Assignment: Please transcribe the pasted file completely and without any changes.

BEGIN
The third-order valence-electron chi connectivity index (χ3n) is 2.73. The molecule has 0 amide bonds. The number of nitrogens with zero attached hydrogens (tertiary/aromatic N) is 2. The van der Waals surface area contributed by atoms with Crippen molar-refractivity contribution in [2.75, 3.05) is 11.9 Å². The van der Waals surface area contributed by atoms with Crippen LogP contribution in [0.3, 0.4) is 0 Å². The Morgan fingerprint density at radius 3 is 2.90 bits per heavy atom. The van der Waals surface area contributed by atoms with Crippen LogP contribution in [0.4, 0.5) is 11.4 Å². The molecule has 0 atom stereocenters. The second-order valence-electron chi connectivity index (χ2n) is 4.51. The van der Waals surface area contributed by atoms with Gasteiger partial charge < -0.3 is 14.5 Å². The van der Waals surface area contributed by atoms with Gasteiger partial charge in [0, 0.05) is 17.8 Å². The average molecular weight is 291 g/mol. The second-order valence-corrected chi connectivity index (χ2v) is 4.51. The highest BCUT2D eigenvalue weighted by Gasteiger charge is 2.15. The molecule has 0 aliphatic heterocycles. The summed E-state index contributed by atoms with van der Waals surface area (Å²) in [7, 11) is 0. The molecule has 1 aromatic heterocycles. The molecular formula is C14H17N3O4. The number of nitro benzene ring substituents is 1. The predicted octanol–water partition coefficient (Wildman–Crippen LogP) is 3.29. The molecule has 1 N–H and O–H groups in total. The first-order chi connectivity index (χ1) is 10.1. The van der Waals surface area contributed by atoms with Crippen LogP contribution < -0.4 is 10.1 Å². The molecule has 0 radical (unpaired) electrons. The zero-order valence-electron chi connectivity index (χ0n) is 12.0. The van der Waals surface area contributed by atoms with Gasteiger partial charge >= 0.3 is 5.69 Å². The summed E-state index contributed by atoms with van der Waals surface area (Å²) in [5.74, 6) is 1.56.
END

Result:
The third-order valence-electron chi connectivity index (χ3n) is 2.73. The molecule has 0 amide bonds. The number of nitrogens with zero attached hydrogens (tertiary/aromatic N) is 2. The van der Waals surface area contributed by atoms with Crippen molar-refractivity contribution in [2.75, 3.05) is 11.9 Å². The van der Waals surface area contributed by atoms with Crippen LogP contribution in [0.3, 0.4) is 0 Å². The Morgan fingerprint density at radius 3 is 2.90 bits per heavy atom. The van der Waals surface area contributed by atoms with Crippen LogP contribution in [0.4, 0.5) is 11.4 Å². The molecule has 0 atom stereocenters. The second-order valence-electron chi connectivity index (χ2n) is 4.51. The van der Waals surface area contributed by atoms with Gasteiger partial charge < -0.3 is 14.5 Å². The van der Waals surface area contributed by atoms with Gasteiger partial charge in [0, 0.05) is 17.8 Å². The average molecular weight is 291 g/mol. The second-order valence-corrected chi connectivity index (χ2v) is 4.51. The highest BCUT2D eigenvalue weighted by Gasteiger charge is 2.15. The molecule has 0 aliphatic heterocycles. The summed E-state index contributed by atoms with van der Waals surface area (Å²) in [7, 11) is 0. The molecule has 1 aromatic heterocycles. The molecular formula is C14H17N3O4. The number of nitro benzene ring substituents is 1. The predicted octanol–water partition coefficient (Wildman–Crippen LogP) is 3.29. The molecule has 1 N–H and O–H groups in total. The first-order chi connectivity index (χ1) is 10.1. The van der Waals surface area contributed by atoms with Crippen LogP contribution < -0.4 is 10.1 Å². The molecule has 0 radical (unpaired) electrons. The zero-order valence-electron chi connectivity index (χ0n) is 12.0. The van der Waals surface area contributed by atoms with Gasteiger partial charge >= 0.3 is 5.69 Å². The summed E-state index contributed by atoms with van der Waals surface area (Å²) in [5.74, 6) is 1.56.